The best database for the measured effect of home telehealth is through the Veterans’ Administration (VA) in the US. It is generally considered that the huge VA databases almost never support the excited results of early reports on clinical interventions. The story for telemedicine is quite different. In 2004 a VA study from Connecticut reported 104 patients with CHF, pulmonary disease or diabetes mellitus in a randomised controlled trial of home telehealth. The reduction in bed use was significant at p<0.0001 and use of the emergency department p=0.023. Hgb A1c decrease was significant at p<0.0001 and patient satisfaction at p<0.001. Therefore, the intervention was a success with clinical outcomes, patient perception and cost. Continuing the VA experience, which has been very carefully collated and studied, Barnett in 2007 reported that for diabetes mellitus Care Coordination/Home Telehealth, the growing VA system was cost-effective in one-third of 370 respondents. In this instance, the technology of the VA system was evolving. DelliFraine in 2008 did a metanalysis of 29 articles out of 154 potentially acceptable reports and found better outcomes for CHF or psychiatric diagnoses but discerned that there was a tremendous impact of the technology on outcome. Telehealth is not the same all over. The instrumentation is crucial to success. The educational materials are, of course, important. The quality of the medical care product is highly relevant. Telehealth in its interpretation and implementation calls for a careful assessment of the equipment, hardware, middleware and software plus a clear set of instructions for patient and training of the personnel. These elements are perhaps best applied in the VA again as described by Darkins in 2009. Between 2003 and 2007 the VA Coordinated Care / Home Telehealth (CCHT) programme has treated 31,750 patients. In a recent cohort of 17,025 there was a 25 per cent reduction in bed days and a 19 per cent drop in admissions with an 86 per cent satisfactory rating by the patients. The telehealth cost was US$ 1600 per patient per annum. The plan is for CCHT to provide 50 per cent of all non-institutional care for the VA by 2011.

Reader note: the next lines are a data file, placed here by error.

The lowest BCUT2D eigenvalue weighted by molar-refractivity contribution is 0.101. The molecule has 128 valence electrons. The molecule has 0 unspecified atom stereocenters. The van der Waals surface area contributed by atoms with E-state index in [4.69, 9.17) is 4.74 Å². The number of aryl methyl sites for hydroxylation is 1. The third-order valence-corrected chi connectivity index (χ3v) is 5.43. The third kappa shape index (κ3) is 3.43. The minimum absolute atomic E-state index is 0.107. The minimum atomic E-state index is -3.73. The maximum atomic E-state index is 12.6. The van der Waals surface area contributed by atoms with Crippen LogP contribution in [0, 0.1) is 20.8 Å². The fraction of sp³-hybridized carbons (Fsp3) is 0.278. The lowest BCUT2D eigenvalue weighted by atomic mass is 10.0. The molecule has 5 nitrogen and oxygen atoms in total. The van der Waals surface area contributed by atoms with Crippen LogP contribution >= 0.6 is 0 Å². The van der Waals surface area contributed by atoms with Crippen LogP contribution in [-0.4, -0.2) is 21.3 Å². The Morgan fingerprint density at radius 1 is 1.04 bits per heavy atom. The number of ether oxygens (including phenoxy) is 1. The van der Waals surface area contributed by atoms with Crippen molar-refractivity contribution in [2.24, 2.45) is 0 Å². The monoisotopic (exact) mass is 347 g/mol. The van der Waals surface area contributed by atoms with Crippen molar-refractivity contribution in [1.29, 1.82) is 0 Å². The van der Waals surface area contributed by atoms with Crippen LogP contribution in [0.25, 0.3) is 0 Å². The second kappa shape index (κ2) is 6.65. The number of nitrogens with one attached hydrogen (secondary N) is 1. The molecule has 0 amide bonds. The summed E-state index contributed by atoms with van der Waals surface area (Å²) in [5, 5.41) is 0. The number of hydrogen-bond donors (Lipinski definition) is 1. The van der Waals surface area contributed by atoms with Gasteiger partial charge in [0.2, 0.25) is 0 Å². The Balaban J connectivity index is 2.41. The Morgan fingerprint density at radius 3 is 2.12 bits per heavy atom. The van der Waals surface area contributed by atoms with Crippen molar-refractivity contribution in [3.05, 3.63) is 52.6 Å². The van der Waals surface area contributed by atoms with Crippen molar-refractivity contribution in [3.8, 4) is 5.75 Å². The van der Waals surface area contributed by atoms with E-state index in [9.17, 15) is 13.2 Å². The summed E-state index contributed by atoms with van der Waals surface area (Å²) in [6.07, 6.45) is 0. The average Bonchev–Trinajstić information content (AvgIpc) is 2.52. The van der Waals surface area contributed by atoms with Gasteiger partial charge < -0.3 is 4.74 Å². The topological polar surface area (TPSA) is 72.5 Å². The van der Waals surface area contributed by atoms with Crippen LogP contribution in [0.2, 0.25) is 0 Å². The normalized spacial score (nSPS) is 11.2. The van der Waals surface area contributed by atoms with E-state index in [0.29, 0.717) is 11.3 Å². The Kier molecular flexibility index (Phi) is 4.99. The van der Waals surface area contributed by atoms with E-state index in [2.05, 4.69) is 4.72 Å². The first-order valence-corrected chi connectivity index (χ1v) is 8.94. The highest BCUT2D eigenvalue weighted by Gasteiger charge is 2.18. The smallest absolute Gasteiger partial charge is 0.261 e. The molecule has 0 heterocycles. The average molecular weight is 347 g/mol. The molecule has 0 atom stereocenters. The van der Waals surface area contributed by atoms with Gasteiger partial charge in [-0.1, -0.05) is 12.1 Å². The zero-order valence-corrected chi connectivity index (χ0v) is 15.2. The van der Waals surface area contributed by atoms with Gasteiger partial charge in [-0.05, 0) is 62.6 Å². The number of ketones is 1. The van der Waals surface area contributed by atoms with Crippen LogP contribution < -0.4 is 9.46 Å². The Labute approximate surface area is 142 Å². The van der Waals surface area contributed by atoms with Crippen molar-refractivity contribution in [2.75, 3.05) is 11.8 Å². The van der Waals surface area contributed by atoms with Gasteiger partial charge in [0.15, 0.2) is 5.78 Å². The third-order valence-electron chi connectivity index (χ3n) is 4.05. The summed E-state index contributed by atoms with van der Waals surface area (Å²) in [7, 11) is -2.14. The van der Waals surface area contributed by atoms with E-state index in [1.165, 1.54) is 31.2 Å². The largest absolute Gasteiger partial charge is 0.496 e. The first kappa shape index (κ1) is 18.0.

The older papers do not provide enough evidence on the efficacy of home telehealth. However, the newer ones that report large numbers of patients are clearly better. At this juncture, there are no analyses or reviews of strong evidence in the Cochrane Library. However, there surely will be soon for home telehealth and when available decision makers can consider their choices with Level I evidence. In the meantime, careful reading of what is published will allow sound decisions in evidence based medicine as to technology, programme design and the setting of both clinical and financial expectations.